I wondered about the delicately dappled white calico that studied me all the time. Then I began to receive mysterious “gifts” at my doorstep. Miscellaneous socks, underwear, panties, etc. The mystery continued day after day. I mentioned this to my neighbor Connie. “That’s Paint, the white calico, doing that,” said Connie. “She’s telling you she loves you!”
Sure enough I caught her red handed, or clawed if you will. At the doorstep looking up at me with a brazier clutched in her jaws. Offering to me what I surely most wanted in the world. I discovered she routinely raided the laundry room at an apartment building next door.
When I went for walks I had the strange feeling I wasn’t alone. I turned around to look about. Nothing. But then out of the corner of my eye a white feline figure moving in the bushes. There was Paint. She had been following me for some time on all my walks. Darting from bush to bush. And unknown to me at first even across busy streets. “You crazy little cat,” I told her.
I never knew such bravado from a creature as dainty and delicate as she was.
There was no doubt I had been adopted. Such persistence was irresistible.
Connie’s husband Mil was a veterinarian. They had been caring for Paint and her great big son Tiger. But Connie has rather severe allergies to cat dander. Otherwise Paint and Tiger would have had a good home. However, they made sure the cats had access to water and excellent food at a sheltered window sill of their place. Mil took Paint and Tiger into the clinic. Gave them shots. Spayed and neutered as well. Paint required antibiotics and medicine because of internal injuries she suffered.
Paint’s early life was at a house where two men lived. Two miserable examples of human existence that routinely kicked Paint about for entertainment and laughs. The men were away frequently. Paint had to fend for herself in the alley ways. Though barely past being a kitten herself, a big nasty tom cat had his way with her. She then had kittens of her own. The “men” reacted by throwing Paint and her litter out onto Riviera Drive. It is a busy street in Pacific Beach notorious for speeding vehicles. Paint managed to save herself and only one kitten, Tiger. Her litter was crushed by rushing cars.
For weeks Paint roamed the alleys for whatever scraps of food she could find. So skinny and weak she could barely walk and carry kitten Tiger by the nap of his neck. As she searched for the next bit of garbage food.
Connie and Mil discovered Paint much the same way I did. Offerings left on their doorstep and window sill. Rags and gardening gloves belonging to the lady owning the house I lived at. Connie showed her the gloves. “So that’s what happened to my rags and and gardening gloves.” It was all Paint’s doing.
Connie and Mil nursed the cats back to full health. Tiger grew up to be seemingly twice the size of Paint. She decided however that he was big enough to be on his own. Paint constantly sought to push him out of the nest. But Paint was all Tiger ever knew. He wasn’t about to leave no matter how much punishment she dished out in the form of hissing, spitting, swiping and batting. He just took it like a punching bag. Not that Tiger’s experience with Mom and nasty humans hadn’t affected him. He grew up to be afraid of his own shadow.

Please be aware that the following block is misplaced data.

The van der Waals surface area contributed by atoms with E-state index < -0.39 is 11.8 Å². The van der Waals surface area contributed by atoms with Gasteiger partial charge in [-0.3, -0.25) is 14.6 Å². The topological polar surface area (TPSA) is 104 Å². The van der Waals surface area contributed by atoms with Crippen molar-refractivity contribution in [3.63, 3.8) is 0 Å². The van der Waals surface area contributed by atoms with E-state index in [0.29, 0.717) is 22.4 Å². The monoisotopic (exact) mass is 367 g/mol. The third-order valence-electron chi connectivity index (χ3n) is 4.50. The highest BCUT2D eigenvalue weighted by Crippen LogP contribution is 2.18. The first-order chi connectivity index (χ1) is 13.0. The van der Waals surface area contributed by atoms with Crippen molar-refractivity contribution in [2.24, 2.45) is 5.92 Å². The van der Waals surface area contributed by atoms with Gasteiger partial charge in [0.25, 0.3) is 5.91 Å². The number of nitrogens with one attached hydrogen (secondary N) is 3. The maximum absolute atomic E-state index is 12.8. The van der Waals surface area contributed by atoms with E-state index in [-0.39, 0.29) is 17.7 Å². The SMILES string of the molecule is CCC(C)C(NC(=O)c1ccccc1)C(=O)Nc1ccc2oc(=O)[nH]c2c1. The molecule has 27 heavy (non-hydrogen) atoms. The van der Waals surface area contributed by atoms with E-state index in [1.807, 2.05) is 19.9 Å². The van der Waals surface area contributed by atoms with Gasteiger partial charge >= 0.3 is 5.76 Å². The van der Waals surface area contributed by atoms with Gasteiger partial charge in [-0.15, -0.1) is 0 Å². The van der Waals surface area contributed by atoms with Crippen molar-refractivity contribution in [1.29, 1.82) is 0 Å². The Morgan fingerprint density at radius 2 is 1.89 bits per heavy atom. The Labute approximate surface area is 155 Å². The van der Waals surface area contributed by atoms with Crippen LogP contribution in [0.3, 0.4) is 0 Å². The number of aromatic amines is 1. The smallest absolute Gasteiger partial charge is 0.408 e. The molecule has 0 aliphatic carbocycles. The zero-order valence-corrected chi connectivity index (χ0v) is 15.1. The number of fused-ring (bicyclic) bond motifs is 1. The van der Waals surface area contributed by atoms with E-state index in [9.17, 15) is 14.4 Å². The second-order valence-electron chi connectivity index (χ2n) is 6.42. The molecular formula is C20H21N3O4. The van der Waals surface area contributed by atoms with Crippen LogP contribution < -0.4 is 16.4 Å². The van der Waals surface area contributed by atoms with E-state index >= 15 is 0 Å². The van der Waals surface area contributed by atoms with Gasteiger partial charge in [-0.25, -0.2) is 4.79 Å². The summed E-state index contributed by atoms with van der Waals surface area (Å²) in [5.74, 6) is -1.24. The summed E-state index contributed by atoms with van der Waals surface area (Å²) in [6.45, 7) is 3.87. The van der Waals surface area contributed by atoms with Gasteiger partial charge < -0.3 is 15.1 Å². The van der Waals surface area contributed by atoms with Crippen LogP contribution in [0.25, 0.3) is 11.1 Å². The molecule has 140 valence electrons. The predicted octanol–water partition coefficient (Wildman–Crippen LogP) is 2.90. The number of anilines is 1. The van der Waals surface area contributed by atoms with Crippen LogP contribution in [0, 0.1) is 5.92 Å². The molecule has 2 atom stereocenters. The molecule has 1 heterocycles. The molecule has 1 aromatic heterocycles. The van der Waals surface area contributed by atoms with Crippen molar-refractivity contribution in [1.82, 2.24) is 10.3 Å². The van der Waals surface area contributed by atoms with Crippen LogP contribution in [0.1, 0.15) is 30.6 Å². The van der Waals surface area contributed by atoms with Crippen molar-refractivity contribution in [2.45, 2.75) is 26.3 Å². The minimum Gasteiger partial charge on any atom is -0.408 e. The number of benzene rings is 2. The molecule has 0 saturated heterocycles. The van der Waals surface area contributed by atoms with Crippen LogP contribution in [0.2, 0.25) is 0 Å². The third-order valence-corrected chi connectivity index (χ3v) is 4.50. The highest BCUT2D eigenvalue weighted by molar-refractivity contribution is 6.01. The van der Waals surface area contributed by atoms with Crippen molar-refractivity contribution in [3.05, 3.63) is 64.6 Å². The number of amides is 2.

Connie loved Tiger dearly. She and Mil found a home for him in Mission Hills. Paint adopted me. They all lived happily ever after.
Paint was certainly resilient. Somehow not losing an instinct that there was a human out there she could trust. But she was going to chose carefully. Finding a veterinarian was good instinct on her part. And then how she knew I would succumb to her charms, I don’t know.
Most people never saw the charming Paint. For understandable reasons she had no interest in people at all beyond her chosen one. But she wasn’t the kind of cat to run and hide under a bed. She stood her ground under all circumstances. Some saw her as aloof. Others thought she was rather regal. Queen like. She kept her mostly white coat of fur spotless. Her gate was light and dainty. Almost ballet like. And perhaps because of her early life encounter with that old alley cat, she did not tolerate any other cat whatsoever. She patrolled her turf and took on intruders no matter how much larger they were.
When I moved to Normal Heights Dad installed a cat door at the front of the house. I was afraid with so many creatures of all sorts in the neighborhood some would find their way through that door. Paint was always on guard though. Once a cat managed to stick its head through. Paint responded immediately and dished out a severe penalty to the intruder. As always she cleaned up thoroughly after dirtying her paws on the riff raff.
It was never done better on Leave It To Beaver, or Father Knows Best. She knew the sound of my VW at the curb. Without fail charged out her little door to greet me. To side rub my legs and escort me in. And yes, most likely over to the food dish.
She was a bird lover. She easily caught them. Or if she saw them through the window she clicked and clattered her jaws while observing. She ran to the television at the sight of any animal or bird shown. Sometimes taking a few bats or swipes at the screen.
Paint liked being on the bed at night, kneading out her selected location. That’s unless she suspected trespassers might be lurking about. Then she’d guard the door. Otherwise she’d jump on the bed, circle her spot, turn on the purr machine and get cozy. Invariably I woke up to the sound of her cleaning duties. The licking and chewing. Occasionally if she felt I hadn’t passed inspection, she licked and chewed on me as well until I met standards.
Since Paint has gone on to Heaven, I haven’t sought a new pet. Maybe a beta fish or two. But not a furry four leg variety. Her legacy of tragedy, triumph, heart, determination, loyalty and personality is unique. And quite irreplaceable it seems to me.